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More than words: looking at all the evidence

Evidence based practice (EBP) is a three-pillared approach whereby information on the research evidence, factors relating to the patient and clinical experience are all considered to inform a care decision. Unfortunately, there is frequently very little research evidence to inform...

Back to the future: aphasia therapy post stroke

When speech and language therapist first started working with people with stroke-related aphasia, they employed a general stimulation approach, the same with every patient they met. In the '70s this changed, and a more tailored approach was developed whereby therapists...

A Guidebook for the Auditory Perception Test for the Hearing Impaired

The Auditory Perception Test for Hearing Impaired (APTHI) assesses functional auditory skills that are the building blocks for language and academic development. The test is aimed at children with at least a moderate-to-severe hearing loss, aged three and over, but...

World Hearing Day 2020

Dr Shelly Chadha, Dr Karen Reyes - World Health Organization ‘Hearing for life: don’t let hearing loss limit you’, is the theme for World Hearing Day 2020. Annually observed on 3 March, World Hearing Day is the largest global advocacy...

Working with clients of communication disorders from culturally and linguistically diverse populations

Speech language therapists (SLTs) deliver evidence based services worldwide for communication disorders to culturally and linguistically diverse (CLD) populations. They have to modify their approaches and tailor them to the needs of their students / patients. This article studies the...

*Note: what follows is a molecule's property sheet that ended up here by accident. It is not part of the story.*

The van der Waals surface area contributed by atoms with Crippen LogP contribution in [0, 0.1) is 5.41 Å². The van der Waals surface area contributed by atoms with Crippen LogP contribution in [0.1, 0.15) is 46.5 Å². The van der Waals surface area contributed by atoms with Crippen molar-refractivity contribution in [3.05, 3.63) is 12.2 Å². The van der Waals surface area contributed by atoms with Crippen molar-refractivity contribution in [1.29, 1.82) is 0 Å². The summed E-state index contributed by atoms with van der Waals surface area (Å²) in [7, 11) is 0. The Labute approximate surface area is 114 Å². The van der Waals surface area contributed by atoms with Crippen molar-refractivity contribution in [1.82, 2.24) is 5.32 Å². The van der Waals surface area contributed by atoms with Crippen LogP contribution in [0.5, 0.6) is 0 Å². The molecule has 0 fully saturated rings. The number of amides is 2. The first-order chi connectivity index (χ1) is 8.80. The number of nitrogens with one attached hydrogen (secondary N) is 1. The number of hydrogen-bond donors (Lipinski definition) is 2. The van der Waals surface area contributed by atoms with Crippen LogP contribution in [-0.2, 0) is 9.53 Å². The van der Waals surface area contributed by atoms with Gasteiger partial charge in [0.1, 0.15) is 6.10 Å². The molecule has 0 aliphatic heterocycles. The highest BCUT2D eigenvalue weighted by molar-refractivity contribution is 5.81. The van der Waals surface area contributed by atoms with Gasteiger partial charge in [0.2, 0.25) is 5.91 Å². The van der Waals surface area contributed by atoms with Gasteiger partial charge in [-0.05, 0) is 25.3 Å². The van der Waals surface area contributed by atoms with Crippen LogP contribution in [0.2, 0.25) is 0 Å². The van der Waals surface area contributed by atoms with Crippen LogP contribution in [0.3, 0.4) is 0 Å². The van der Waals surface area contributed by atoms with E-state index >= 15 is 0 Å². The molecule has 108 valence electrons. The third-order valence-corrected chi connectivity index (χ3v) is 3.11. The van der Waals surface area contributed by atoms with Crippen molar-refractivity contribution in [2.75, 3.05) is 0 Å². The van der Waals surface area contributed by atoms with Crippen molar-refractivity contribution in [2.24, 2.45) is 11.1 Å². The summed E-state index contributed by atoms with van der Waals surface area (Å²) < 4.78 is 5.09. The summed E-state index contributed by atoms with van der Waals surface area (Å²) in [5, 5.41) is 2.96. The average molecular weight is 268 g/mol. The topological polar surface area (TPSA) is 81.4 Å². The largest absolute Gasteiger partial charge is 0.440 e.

Improving palliative care training for speech pathologists

There has been a steady increase in the number of people with swallowing, communication and cognitive disorders requiring palliative care. They require specialised, and complex care. This study tries to find out whether speech language pathologists are adequately trained to...

Stuttering and bullying - everyone’s business

This article emphasises that bullying (distinct from teasing- the former being defined as repeated actions intended as harmful, compared to good-natured interactions enjoyed by everyone) is an issue that can impact significantly on a child or young person’s ability to...

Communicating with patients in 
‘Plain English’

Physicians have long been accused of using unnecessarily complicated language and impenetrable jargon as a way of maintaining their status, prestige and high earnings-potential, bamboozling the public and excluding them from meaningful discussion as part of what George Bernard Shaw...

A Dictionary of Hearing

This book is aimed at students and professionals working in the fields of otology and audiology. It would be suitable for audiologists, nurses and doctors, teachers of the deaf and speech and language therapists. The price is set at £36.99,...

From clinical to academic – intervention research in SLT

There are many different research methods and designs that can be used to test the effectiveness of speech and language interventions. This article aims to describe those methods relevant to speech and language therapists working with a range of clients....

Does talking better make you feel better?

Interaction-focused therapy for people with language impairment (aphasia) following a stroke or brain injury is routinely used by speech and language therapists in clinical practice. These types of interventions are based on research into the organisation of interactions and interactional...

What about the older adults?

The authors of this paper propose that significant changes in the delivery of services, including speech and language therapy management of swallowing difficulties, may be required. Among the most common causes of dysphagia in older adults are stroke, progressive neurological...